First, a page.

Tuesday, April 26 is World Intellectual Property Day. Coordinated by the World Intellectual Property Organization (WIPO), World IP Day celebrates “the role that intellectual property rights (patents, trademarks, industrial designs, copyright) play in encouraging innovation and creativity.” This year, World IP Day focuses on “the future of culture in the digital age: how we create it, how we access it, how we finance it. We will look into how a flexible intellectual property system helps ensure that the artists and creative industries are properly paid for their work, so they can keep creating.”
In health policy, we are mostly concerned with patents, which protect investment in innovation in medical technology, especially drugs and biologics. In honor of World IP Day, here are some of the publications NCPA has produced to make the case for good patent policy:
- A discussion of a global ranking of countries by standard of IP protection: Countries with stronger IP protection attract more investment and grow faster.
- How the Trans-Pacific Partnership fails to protect innovation in biologics.
- Comparing “prize-grants” to patents for pharmaceutical innovation.
- Who patents genes? Mostly, the government.
- How patents drive investment in pharmaceutical research.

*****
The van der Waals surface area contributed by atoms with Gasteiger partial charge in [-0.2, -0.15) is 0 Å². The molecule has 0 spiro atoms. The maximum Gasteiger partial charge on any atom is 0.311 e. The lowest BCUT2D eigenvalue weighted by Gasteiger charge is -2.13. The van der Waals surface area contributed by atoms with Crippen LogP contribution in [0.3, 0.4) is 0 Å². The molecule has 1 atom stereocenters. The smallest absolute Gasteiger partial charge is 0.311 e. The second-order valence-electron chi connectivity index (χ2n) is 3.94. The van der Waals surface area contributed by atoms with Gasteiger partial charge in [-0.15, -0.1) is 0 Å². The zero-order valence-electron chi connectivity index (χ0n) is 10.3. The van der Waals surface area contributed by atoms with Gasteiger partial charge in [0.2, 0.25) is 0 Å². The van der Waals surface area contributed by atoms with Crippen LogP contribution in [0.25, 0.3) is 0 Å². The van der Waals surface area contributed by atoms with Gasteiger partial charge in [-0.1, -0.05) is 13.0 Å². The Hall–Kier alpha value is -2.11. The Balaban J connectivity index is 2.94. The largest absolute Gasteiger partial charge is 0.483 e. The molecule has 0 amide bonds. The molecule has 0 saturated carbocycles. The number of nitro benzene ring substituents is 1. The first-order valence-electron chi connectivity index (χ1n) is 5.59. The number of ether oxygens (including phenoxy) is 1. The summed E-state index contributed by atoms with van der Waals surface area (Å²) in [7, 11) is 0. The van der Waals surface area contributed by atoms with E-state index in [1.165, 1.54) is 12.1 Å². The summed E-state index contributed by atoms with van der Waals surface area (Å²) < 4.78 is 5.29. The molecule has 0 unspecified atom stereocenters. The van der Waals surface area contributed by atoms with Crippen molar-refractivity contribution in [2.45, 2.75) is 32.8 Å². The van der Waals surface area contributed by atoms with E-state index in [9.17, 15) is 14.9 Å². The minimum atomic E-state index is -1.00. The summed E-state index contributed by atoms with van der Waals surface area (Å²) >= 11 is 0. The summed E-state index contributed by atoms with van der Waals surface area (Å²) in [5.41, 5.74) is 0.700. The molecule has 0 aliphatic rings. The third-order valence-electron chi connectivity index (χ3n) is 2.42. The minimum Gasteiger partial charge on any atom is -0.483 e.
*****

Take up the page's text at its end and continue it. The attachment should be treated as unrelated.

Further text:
- How Indian patients suffer from India’s weak patent protection.
This year’s World IP Day focuses on intellectual property in the digital age. Primarily, this concerns copyright in film and music. While that may seem remote from health policy, we are also entering into an era of digital health, which we discuss frequently at this blog. Digital health includes businesses which produce educational content for patients, doctors, and other care-givers. It also includes businesses that deliver digital therapy that looks like entertainment. An example with which I am acquainted is CheeksUp, a new venture that delivers speech therapy to children via an interactive face-motion game (and which just graduated from the Relevant Health accelerator in Rockville, MD).
Protecting intellectual property of all types is only becoming more important in health care.